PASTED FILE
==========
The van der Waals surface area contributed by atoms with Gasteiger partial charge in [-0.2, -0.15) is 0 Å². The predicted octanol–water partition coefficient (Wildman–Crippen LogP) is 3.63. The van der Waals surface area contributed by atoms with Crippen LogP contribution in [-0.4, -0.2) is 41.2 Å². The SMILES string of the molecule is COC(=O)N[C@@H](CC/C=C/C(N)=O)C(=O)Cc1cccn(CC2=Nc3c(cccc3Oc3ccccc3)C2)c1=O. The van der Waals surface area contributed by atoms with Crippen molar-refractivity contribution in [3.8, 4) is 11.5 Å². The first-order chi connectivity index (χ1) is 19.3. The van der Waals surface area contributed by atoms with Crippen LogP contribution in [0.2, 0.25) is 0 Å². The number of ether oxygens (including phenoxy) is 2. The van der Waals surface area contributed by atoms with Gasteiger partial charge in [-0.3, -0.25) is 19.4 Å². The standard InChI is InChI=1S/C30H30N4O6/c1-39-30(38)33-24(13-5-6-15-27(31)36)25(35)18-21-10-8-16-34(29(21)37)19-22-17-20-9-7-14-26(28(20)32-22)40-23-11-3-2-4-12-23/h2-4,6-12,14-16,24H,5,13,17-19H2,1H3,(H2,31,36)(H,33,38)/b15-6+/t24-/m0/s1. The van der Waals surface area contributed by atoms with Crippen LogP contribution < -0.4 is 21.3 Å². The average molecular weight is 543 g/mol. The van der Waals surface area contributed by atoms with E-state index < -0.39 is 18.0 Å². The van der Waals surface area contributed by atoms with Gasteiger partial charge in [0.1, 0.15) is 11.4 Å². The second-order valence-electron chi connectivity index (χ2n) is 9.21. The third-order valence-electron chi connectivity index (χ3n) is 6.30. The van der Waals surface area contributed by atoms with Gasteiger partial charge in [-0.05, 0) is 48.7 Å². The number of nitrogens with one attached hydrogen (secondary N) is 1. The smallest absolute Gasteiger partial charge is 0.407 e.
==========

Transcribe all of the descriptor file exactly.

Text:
The van der Waals surface area contributed by atoms with Gasteiger partial charge in [-0.2, -0.15) is 0 Å². The predicted octanol–water partition coefficient (Wildman–Crippen LogP) is 3.63. The van der Waals surface area contributed by atoms with Crippen LogP contribution in [-0.4, -0.2) is 41.2 Å². The SMILES string of the molecule is COC(=O)N[C@@H](CC/C=C/C(N)=O)C(=O)Cc1cccn(CC2=Nc3c(cccc3Oc3ccccc3)C2)c1=O. The van der Waals surface area contributed by atoms with Crippen molar-refractivity contribution in [3.8, 4) is 11.5 Å². The first-order chi connectivity index (χ1) is 19.3. The van der Waals surface area contributed by atoms with Crippen LogP contribution in [0.2, 0.25) is 0 Å². The number of ether oxygens (including phenoxy) is 2. The van der Waals surface area contributed by atoms with Gasteiger partial charge in [-0.3, -0.25) is 19.4 Å². The standard InChI is InChI=1S/C30H30N4O6/c1-39-30(38)33-24(13-5-6-15-27(31)36)25(35)18-21-10-8-16-34(29(21)37)19-22-17-20-9-7-14-26(28(20)32-22)40-23-11-3-2-4-12-23/h2-4,6-12,14-16,24H,5,13,17-19H2,1H3,(H2,31,36)(H,33,38)/b15-6+/t24-/m0/s1. The van der Waals surface area contributed by atoms with Crippen LogP contribution < -0.4 is 21.3 Å². The average molecular weight is 543 g/mol. The van der Waals surface area contributed by atoms with E-state index < -0.39 is 18.0 Å². The van der Waals surface area contributed by atoms with Gasteiger partial charge in [0.1, 0.15) is 11.4 Å². The second-order valence-electron chi connectivity index (χ2n) is 9.21. The third-order valence-electron chi connectivity index (χ3n) is 6.30. The van der Waals surface area contributed by atoms with Gasteiger partial charge in [-0.05, 0) is 48.7 Å². The number of nitrogens with one attached hydrogen (secondary N) is 1. The smallest absolute Gasteiger partial charge is 0.407 e.